Auditory Brainstem Response as a Diagnostic Tool in Schizophrenia and Bipolar Disorder
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|ClinicalTrials.gov Identifier: NCT01629355|
Recruitment Status : Completed
First Posted : June 27, 2012
Last Update Posted : September 1, 2015
|Condition or disease|
|Bipolar Disorder Schizophrenia Attention Deficit Disorder With Hyperactivity|
Within the daily clinical work of all medical specialties, objective diagnostic tools are paramount. However, in the psychiatric field such measures are lacking. Since 1983 the method of psychoacoustics has been under development in hope to serve this purpose. A recent development of auditory brainstem response (ABR/SD-BERA), has been proposed as a potential diagnostic tool within psychiatry.
The ABR is a diagnostic tool used primarily to diagnose sensorineural hearing loss. It detects evoked potentials, generated by neuronal activity in the auditory pathways in the brainstem, within the first 10 ms following acoustic stimulation. The potentials are recorded by surface electrodes placed on the forehead and on the mastoid processes. The wave pattern recorded consists of seven peaks, which are interpreted with respect to latencies and amplitudes.
Previous studies have aimed to associate the peaks with specific anatomical structures. The method SD-BERA is a further development of the standard ABR. It uses a wider array of acoustic stimuli, including complex sounds, for instance masking noises. The measuring procedure will roughly take 25 minutes. Previous studies using these complex sounds to compare mentally healthy subjects with patients suffering from schizophrenia, ADHD and bipolar disorder have shown that the different psychiatric groups exhibit specific wave patterns.
The aim of the first study is to validate previous results and identify five (n=5) patients with diagnosed ADHD, schizophrenia and bipolar disorder, and to compare these patients (n=15) with healthy, age-matched controls.
The aim of the second study is to present a blinded study where 12 patients with schizophrenia and 12 patients with bipolar disorder (total n=24) are compared to each other and to healthy controls (n=12) in order to evaluate the method as a diagnostic tool in clinical healthcare practice.
|Study Type :||Observational|
|Actual Enrollment :||66 participants|
|Observational Model:||Case Control|
|Official Title:||Auditory Brainstem Response as a Diagnostic Tool in Schizophrenia and Bipolar Disorder|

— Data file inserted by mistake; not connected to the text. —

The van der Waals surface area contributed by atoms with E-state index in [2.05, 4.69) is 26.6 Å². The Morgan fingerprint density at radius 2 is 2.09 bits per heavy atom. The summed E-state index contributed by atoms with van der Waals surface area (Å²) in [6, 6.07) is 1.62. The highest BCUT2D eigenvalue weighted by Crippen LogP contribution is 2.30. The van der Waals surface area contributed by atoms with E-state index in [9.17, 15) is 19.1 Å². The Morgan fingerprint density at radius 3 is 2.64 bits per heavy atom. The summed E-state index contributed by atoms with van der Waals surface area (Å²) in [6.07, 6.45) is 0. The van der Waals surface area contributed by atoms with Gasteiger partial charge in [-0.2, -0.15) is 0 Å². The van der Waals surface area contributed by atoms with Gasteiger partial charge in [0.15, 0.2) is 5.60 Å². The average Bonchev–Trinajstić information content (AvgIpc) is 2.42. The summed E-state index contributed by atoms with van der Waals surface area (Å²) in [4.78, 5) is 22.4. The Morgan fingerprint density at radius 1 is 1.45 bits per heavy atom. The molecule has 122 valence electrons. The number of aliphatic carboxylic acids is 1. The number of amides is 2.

|Study Start Date :||July 2012|
|Actual Primary Completion Date :||May 2015|
|Actual Study Completion Date :||August 2015|
Five patients with diagnosed schizophrenia will be used to map changes in ABR/SD-BERA potentials compared to controls to establish the disease-specific pattern. Twelve patients with schizophrenia will then be studied blindly to evaluate the predictive value of the test.
Five patients with diagnosed ADHD will be used to map changes in ABR/SD-BERA potentials compared to controls to establish the disease-specific pattern.
Five patients with diagnosed Bipolar disorder will be used to map changes in ABR/SD-BERA potentials compared to controls to establish the disease-specific pattern. Twelve patients with Bipolar disorder will then be studied blindly to evaluate the predictive value of the test.
Fifteen healthy controls will be used to define normal pattern of ABR/SD-BERA potentials. Another twelve normal controls will be studied blindly to evaluate the predictive value of the test.
- SD-BERA patterns identified by SensoDetect using specific software [ Time Frame: Brainstem potential patterns following an array of acoustic stimuli during a 25 min. examination ]The Auditory Brainstem Response examination (SD-BERA) will be conducted once for each patient following his/her inclusion in the study
To learn more about this study, you or your doctor may contact the study research staff using the contact information provided by the sponsor.
Please refer to this study by its ClinicalTrials.gov identifier (NCT number): NCT01629355
|Balsfjord, Troms, Norway|
|University Hospital North Norway|
|Tromsø, Troms, Norway, 9009|
|Principal Investigator:||Rolf Wynn, M.D., Ph.D.||University Hospital of North Norway|